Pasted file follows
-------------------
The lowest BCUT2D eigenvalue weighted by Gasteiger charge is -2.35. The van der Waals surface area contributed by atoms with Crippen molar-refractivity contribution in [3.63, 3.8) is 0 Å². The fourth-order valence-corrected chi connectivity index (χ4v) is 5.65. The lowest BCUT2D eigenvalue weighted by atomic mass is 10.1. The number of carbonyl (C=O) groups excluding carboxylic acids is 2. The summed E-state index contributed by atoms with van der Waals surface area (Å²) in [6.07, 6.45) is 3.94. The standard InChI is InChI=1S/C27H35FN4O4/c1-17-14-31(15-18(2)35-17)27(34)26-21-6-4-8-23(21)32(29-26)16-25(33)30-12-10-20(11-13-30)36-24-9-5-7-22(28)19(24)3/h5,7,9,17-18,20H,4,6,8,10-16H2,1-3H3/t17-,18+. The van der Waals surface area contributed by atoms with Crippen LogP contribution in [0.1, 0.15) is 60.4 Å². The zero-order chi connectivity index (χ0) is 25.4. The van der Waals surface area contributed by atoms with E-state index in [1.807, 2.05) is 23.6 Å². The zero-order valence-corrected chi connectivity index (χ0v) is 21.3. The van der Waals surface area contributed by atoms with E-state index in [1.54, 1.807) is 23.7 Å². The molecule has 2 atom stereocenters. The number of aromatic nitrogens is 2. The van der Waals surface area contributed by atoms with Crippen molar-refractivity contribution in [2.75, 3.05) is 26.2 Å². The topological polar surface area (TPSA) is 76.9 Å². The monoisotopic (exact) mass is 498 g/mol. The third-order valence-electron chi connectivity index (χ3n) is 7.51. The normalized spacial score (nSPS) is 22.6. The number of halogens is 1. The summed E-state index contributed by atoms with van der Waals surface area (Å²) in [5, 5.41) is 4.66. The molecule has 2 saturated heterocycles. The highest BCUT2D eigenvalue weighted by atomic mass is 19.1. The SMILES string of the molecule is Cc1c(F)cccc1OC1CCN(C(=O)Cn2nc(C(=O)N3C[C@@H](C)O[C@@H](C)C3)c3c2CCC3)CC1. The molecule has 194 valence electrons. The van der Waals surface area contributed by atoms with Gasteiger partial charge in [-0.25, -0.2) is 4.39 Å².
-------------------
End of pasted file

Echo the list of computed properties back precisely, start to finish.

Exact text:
The lowest BCUT2D eigenvalue weighted by Gasteiger charge is -2.35. The van der Waals surface area contributed by atoms with Crippen molar-refractivity contribution in [3.63, 3.8) is 0 Å². The fourth-order valence-corrected chi connectivity index (χ4v) is 5.65. The lowest BCUT2D eigenvalue weighted by atomic mass is 10.1. The number of carbonyl (C=O) groups excluding carboxylic acids is 2. The summed E-state index contributed by atoms with van der Waals surface area (Å²) in [6.07, 6.45) is 3.94. The standard InChI is InChI=1S/C27H35FN4O4/c1-17-14-31(15-18(2)35-17)27(34)26-21-6-4-8-23(21)32(29-26)16-25(33)30-12-10-20(11-13-30)36-24-9-5-7-22(28)19(24)3/h5,7,9,17-18,20H,4,6,8,10-16H2,1-3H3/t17-,18+. The van der Waals surface area contributed by atoms with Crippen LogP contribution in [0.1, 0.15) is 60.4 Å². The zero-order chi connectivity index (χ0) is 25.4. The van der Waals surface area contributed by atoms with E-state index in [1.807, 2.05) is 23.6 Å². The zero-order valence-corrected chi connectivity index (χ0v) is 21.3. The van der Waals surface area contributed by atoms with E-state index in [1.54, 1.807) is 23.7 Å². The molecule has 2 atom stereocenters. The number of aromatic nitrogens is 2. The van der Waals surface area contributed by atoms with Crippen molar-refractivity contribution in [2.75, 3.05) is 26.2 Å². The topological polar surface area (TPSA) is 76.9 Å². The monoisotopic (exact) mass is 498 g/mol. The third-order valence-electron chi connectivity index (χ3n) is 7.51. The normalized spacial score (nSPS) is 22.6. The number of halogens is 1. The summed E-state index contributed by atoms with van der Waals surface area (Å²) in [5, 5.41) is 4.66. The molecule has 2 saturated heterocycles. The highest BCUT2D eigenvalue weighted by atomic mass is 19.1. The SMILES string of the molecule is Cc1c(F)cccc1OC1CCN(C(=O)Cn2nc(C(=O)N3C[C@@H](C)O[C@@H](C)C3)c3c2CCC3)CC1. The molecule has 194 valence electrons. The van der Waals surface area contributed by atoms with Gasteiger partial charge in [-0.25, -0.2) is 4.39 Å².